With relatively little fanfare, a key independent oil spill study group has filed its “final” report – a riveting, meticulously detailed account of what most likely went wrong on the Deepwater Horizon rig and an indictment of the attitudes and industrial cultures identified as the fundamental cause of the disaster.
While it’s not part of the technical analysis, it’s indicative of the “Deepwater Horizon Study Group” (DHSG) sensitivities that the report begins with “in memorial” pages to both the people who lost their lives last April and to “the environment.” BP could learn a thing or two there – remember when CEO Robert Dudley recently apologized, he said “sorry” to the industry, not the families of the workers or the people of the Gulf who’ve had their lives turned upside down. A bunch of classy guys, those BP execs.
The DHSG was formed last May by the Center for Catastrophic Risk Management at the University of California, Berkeley. The DHSG is “…an international group (64 members) of experienced professionals, experts, and scholars who have extensive experience in offshore oil and gas facilities and operations, drilling and reservoir engineering, geology, accident investigations, management, organizational behavior, government regulatory affairs, legislative-legal processes, marine ecology and environmental science, and risk assessment and management.”
The study group’s latest report notes:
…available evidence indicates the Macondo well blowout most probably was initiated with a breach in the well structure at its bottom — some 18,000 ft below the sea surface and approximately 13,000 ft below the seafloor. The Deepwater Horizon drill crew was in the final hours of preparing the well for later production and for temporary abandonment.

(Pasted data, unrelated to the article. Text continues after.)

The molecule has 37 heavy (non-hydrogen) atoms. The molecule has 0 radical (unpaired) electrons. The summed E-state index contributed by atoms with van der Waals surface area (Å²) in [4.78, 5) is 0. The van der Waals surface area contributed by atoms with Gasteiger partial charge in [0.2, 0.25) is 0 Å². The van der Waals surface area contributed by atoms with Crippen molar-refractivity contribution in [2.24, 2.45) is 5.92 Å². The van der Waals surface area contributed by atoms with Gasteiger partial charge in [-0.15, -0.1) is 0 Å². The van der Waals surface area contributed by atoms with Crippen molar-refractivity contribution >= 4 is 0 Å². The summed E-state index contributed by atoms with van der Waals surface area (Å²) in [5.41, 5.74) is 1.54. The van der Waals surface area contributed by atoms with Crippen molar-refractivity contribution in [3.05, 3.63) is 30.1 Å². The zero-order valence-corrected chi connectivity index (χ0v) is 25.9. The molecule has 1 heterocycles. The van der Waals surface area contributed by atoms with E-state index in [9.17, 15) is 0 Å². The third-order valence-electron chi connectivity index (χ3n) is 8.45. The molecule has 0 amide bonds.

Undetected, a large quantity of hydrocarbons entered the bottom of the well as it was being prepared for temporary abandonment. Multiple tests failed to disclose the breach or the ingress of hydrocarbons into the well. Due to the displacement inside the well of the upper 8,300 ft of heavy drilling fluids with lighter seawater, there were large reductions in pressures inside the well that allowed substantial quantities of gases to evolve from the hydrocarbons.
But the tick-tock of the mechanical process is perhaps less interesting than the root organizational causes outlined by the DHSG, which says:
…while this particular disaster involves a particular group of organizations, the roots of the disaster transcend this group of organizations. This disaster involves an international industry and its governance.
This disaster was preventable if existing progressive guidelines and practices had been followed — the Best Available and Safest Technology. BP’s organizations and operating teams did not possess a functional Safety Culture. Their system was not propelled toward the goal of maximum safety in all of its manifestations but was rather geared toward a trip-and-fall compliance mentality rather than being focused on the Big-Picture.
The report notes that the industry cannot possibly be expected to police itself, asserting that: “…a capable and productive industry needs equally capable and productive government — governance. It is clear that the predecessor of the Department of Interior’s Bureau of Ocean Energy Management, Regulation and Enforcement (BOEMRE), the U.S. Minerals Management Service (MMS) was not able to keep abreast of developments associated with ultra hazardous hydrocarbon exploration and production projects.”
In short, along with detailed timelines and reviews, the group says that such deep-water drilling can be done with acceptable risks only if the actual culture improves.
The final report and other documents can be found at:
Documents the group developed during the investigation are available for search and downloading at:
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